The chair of the Democratic National Committee expects Wisconsin to remain a battleground state in the presidential race, but it ultimately optimistic it will once again swing to their candidate.
DNC chair Debbie Wasserman Schultz says the decision to hold Thursday night’s debate in Milwaukee was a deliberate one, intended to show its importance in the 2016 race. “Wisconsin voters share our party’s priorities, and we want them to know we are not taking them for granted.”
The last time Wisconsin voted for the Republican presidential nominee was in 1984. Wasserman Schultz believes the state has firmly backed Democratic candidates since then because they want a president whose priorities focus on helping people reach the middle class.
AUDIO: Debbie Wasserman Schultz on why Democrats will win Wisconsin (:34)
Wisconsin voters will not vote on who they think the Democratic nominee should be until April 5, and Wasserman Schultz says it’s “hard to say” what role their voices will have on the selection process. “I’m focused on making sure we can manage the primary nominating contest, and prepare our party, so that when we have a nominee we can launch them to the White House.”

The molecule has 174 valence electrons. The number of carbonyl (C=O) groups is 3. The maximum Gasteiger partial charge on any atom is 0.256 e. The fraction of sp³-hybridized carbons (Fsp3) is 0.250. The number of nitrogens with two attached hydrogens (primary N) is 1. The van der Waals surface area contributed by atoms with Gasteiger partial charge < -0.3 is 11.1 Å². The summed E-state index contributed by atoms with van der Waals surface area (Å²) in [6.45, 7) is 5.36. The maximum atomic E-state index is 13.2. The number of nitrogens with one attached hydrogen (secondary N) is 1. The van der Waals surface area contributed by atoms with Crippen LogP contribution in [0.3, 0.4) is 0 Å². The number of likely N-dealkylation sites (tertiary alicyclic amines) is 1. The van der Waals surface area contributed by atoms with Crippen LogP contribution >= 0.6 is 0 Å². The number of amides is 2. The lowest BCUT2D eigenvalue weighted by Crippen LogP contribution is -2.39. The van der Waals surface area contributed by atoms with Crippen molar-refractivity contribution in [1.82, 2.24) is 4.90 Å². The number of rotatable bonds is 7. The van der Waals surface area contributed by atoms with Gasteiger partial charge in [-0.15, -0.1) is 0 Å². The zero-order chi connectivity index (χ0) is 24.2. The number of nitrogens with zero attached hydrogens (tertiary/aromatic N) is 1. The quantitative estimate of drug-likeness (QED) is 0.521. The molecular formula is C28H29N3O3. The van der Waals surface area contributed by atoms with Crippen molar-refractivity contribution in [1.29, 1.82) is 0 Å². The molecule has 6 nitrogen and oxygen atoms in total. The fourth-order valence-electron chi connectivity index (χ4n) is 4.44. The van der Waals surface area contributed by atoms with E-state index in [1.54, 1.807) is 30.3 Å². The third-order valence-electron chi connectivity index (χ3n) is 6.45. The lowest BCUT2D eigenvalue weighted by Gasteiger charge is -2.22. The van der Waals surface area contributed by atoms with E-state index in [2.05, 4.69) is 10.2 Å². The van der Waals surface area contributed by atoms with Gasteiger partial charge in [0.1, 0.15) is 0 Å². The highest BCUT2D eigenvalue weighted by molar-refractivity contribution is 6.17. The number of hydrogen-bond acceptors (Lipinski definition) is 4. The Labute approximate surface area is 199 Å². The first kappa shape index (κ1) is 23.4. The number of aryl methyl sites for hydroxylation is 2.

Republicans are also confident about their chances in November. Speaking on the UW-Milwaukee campus ahead of Thursday’s debate, Wisconsin Lt. Governor Rebecca Kleefisch says it doesn’t matter who the Democratic nominee will be, because “the Republican nominee is going to offer such a different vision that the American electorate will see a clear contrast.”
AUDIO: Lt. Governor Rebecca Kleefisch on the difference between nominees (:19)
Kleefisch said that she believes Americans will resoundingly back the candidate in November who has their interests at heart. “